Measurement of pH-resistance

Comparison of the growth rates of M. bovis BCG (pAS-MDP1) and M. bovis BCG (pMV2161) was carried out by inoculating Middlebrook 7H9 medium (pH 7) as well as 7H9 medium adjusted to pH 5.3, both containing 10% OADC and 25 μg ml-1 of Kanamycin. To prepare the acidic medium, we first dissolved 7H9 powder in water, then adjusted the pH to 5.3 with HCl, filter-sterilised the medium and finally added 10% OADC. Pre-cultures of both strains were first grown in Middlebrook 7H9 medium (pH 7) with 10% OADC to an OD [600 nm] of 3, and aliquots of these pre-cultures were inoculated into pH-adjusted media to obtain an initial OD of 0.02 to 0.04. Growth of the strains was monitored during 42 days by OD measurement and ATP quantification using the BacTiter-GloTM Microbial Cell Viability Assay Kit (Promega) as described in Lewin et al. [43]. This kit quantifies the number of metabolically active viable bacterial cells.

Measurement of cytokine secretion by infected PBMC

One million (mio) PBMC per 500 μl of IMDM with 3% human AB serum were seeded into 24-well plates (Techno Plastic Products AG) together with 1 mio mycobacteria grown to OD 3. After 24 hours the supernatants were removed and frozen at −20°C until the quantification of the amounts of IFN-γ, IL-1β, IL-10 and TNF-α was performed by ELISA with the Ready-SET-Go kits from eBioscience. Negative controls consisted of uninfected PBMC. Positive controls consisted of PBMC that had been activated by addition of 10 ng ml-1 of LPS (from E. coli, Sigma Aldrich) and 100 U of IFN-γ (eBioscience).

Measurement of intracellular persistence of BCG-derivatives in human blood monocytes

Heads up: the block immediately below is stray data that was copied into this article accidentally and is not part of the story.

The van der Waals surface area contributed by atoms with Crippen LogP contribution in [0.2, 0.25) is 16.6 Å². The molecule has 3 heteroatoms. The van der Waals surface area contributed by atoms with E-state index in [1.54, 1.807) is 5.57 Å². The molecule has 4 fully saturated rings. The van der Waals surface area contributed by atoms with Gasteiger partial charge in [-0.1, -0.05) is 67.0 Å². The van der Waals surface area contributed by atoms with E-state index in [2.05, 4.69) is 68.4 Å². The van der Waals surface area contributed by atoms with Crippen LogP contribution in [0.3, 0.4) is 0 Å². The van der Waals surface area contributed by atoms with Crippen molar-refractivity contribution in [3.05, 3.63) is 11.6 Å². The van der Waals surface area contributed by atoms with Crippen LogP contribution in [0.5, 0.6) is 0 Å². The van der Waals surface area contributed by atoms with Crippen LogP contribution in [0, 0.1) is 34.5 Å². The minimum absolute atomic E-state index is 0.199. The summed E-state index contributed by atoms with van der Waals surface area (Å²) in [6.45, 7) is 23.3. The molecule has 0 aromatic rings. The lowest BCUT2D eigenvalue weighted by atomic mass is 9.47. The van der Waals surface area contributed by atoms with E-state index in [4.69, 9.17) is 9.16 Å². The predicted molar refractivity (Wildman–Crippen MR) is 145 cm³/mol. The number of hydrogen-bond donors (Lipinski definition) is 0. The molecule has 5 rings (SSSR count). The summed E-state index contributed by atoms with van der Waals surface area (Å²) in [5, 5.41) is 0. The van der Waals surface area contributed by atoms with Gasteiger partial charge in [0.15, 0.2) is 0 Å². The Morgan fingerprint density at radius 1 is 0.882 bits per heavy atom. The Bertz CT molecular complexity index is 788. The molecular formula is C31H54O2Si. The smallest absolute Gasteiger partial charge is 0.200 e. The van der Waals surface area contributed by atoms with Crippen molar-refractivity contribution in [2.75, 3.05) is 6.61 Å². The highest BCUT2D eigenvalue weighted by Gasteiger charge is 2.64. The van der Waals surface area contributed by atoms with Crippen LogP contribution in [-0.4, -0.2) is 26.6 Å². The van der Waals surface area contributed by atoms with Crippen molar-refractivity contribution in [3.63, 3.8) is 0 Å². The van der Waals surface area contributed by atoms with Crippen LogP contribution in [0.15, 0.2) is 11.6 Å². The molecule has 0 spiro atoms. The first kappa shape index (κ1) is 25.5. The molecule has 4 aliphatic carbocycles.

After isolation of human blood monocytes by Ficoll/Percoll gradient centrifugation, 1 mio cells in 1 ml of IMDM with 3% human AB serum were seeded into the wells of 24-well plates and allowed to adhere overnight. Non-adherent cells were then removed by rinsing and fresh medium was added to the adherent cells. Infection took place after 15 hours. BCG-strains grown to OD 2 were added at an MOI of 1, and the plates were centrifuged at 400 g for 5 min. After an infection time of four hours, extracellular BCG were removed by washing twice with IMDM and extracellular bacteria still present were killed by incubation in IMDM with 3% human AB serum and 200 μg ml-1 of Amikacin for two hours. The cells were then again washed twice and incubated for the rest of the experiment in medium containing 2 μg ml-1 of Amikacin. Samples for quantification of intracellular bacteria were taken four hours after addition of the bacteria (initial infection rate) and then every 24 hours during five days. Samples were taken by removing the supernatants, adding of 500 μl of water to the wells and incubating the plates for 15 min at 37°C for lysis of the macrophages and release of intracellular mycobacteria. The lysates were stored at −20°C. DNA was isolated from the lysates as described before [43]. We then quantified the BCG DNA as described in [43] by TaqMan-PCR amplifying a fragment of 130 bp from the 85B antigen gene using the primers MY85B FW/BW (5’-TCAGGGGATGGGGCCTAG-3′ and 5′-GCTTGGGGATCTGCTGCGTA-3′; [44]) and the dually labelled detector probe 5′-(FAM)-TCGAGTGACCCGGCATGGGAGCGT-3′-(TAMRA) [45]. The primers and the probe are specific for mycobacteria. The amount of DNA was determined by means of a standard established with known amounts of genomic BCG DNA and converted into bacterial numbers on the basis of the molecular weight of one BCG genome.